I was trapped. I had to tackle this head-on, “HE’S the nice MAN in front of us, Rory.”

And that ended it. Confrontational fire, extinguished. She was fine, back to twirling her hair and looking at the balloons.

Pronouns + Fashion

One day, after splashing around and swimming at nearby Lake Tahoe, we all headed back to our spot on the beach to take a load off. More and more people had arrived and it had gotten quite busy. We were in close proximity with a woman who, I’ll admit, was wearing a large, obnoxious hat. It was a large-brimmed sun hat to which the woman had hand-fashioned a long, draping mesh neck flap.

My wife and I were soaking up some sun when I peak over and notice Rory, squatting over her sand castle with her gaze fixed on this woman. I knew it was coming and there was nothing I could do to stop it. As soon as the thought crossed my mind, she pointed and nearly shouted, “Mommy, why’s he wearing that silly hat?”

Double-whammy. Got her on the pronoun and followed it up with a blow to her fashion sense.

Again, instinct took over and I went with the usual tactics — ignore (which never works, apparently), redirect (nope, doesn’t work either), and then, finally, address her error directly. “That nice LADY is wearing that hat to keep the sun off her face so she doesn’t get an owie,” I said. “Isn’t she smart?”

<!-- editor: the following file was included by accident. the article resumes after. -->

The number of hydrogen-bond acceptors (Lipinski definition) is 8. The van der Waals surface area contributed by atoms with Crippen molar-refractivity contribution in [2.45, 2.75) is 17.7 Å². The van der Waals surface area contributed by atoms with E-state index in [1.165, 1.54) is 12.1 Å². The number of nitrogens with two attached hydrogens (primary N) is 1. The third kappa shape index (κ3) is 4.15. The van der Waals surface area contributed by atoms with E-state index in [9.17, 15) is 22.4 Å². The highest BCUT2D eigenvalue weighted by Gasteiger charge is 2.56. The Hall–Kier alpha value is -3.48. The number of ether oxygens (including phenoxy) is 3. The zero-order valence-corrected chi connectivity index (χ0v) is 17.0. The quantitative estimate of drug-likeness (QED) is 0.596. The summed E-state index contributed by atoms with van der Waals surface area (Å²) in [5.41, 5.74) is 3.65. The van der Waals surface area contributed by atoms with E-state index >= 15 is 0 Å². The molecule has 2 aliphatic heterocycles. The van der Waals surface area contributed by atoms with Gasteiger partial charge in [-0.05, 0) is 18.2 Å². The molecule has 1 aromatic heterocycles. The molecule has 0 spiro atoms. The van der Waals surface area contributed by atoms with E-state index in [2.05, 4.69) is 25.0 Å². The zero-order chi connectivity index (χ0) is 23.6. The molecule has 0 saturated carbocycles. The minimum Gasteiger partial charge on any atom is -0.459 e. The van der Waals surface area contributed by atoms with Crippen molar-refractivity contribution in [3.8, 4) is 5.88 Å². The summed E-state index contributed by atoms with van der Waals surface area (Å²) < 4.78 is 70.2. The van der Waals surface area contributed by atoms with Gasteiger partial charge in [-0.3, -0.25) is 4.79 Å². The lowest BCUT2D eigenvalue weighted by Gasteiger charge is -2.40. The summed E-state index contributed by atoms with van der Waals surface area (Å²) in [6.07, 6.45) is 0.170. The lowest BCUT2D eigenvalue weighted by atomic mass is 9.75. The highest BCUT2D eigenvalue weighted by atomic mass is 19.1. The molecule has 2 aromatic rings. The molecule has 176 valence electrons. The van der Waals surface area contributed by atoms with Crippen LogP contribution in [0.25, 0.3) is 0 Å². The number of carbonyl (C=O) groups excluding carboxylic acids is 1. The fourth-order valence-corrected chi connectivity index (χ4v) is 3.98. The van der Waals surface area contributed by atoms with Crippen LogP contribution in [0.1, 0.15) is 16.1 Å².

Like before, that did it, and she went back to building her sand castle. Crisis averted.

Pronoun + Friendship

The pronoun is a bugger to this day. Most people are fine with it, but that doesn’t make it any less awkward for me. One day, we were at the park flying her new kite. I was extremely disappointed because we’d had wind all day, but as soon as I got our new Air Foil kite in the air for the first time, the breeze mysteriously died.

So there we sat at our park bench, defeated, packing up the afternoon’s scheduled entertainment, when Rory stopped in her tracks, pointing to the lady on the bench right next to us and asked, “Daddy, is HE your friend?”

Zinger. And I didn’t even see it coming.

It was catch-22. A yes or no question. If I answered “yes,” I’d be forced into that awkward smile and wave (especially since I kinda yelled at the lady’s dog minutes earlier for chasing my grounded kite). If I answered “no,” I’d risk blatantly offending the poor woman.

In a split-second, by following this question deeper, I was faced with a moral dilemma. I began to wonder, Shouldn’t I be telling my child that we’re all friends? This thought was followed up by, Maybe it’s not true — perhaps all of humanity is enemies innately pitted against each other. Maybe I’ve been lying to her all along by telling her to love and be nice to everyone?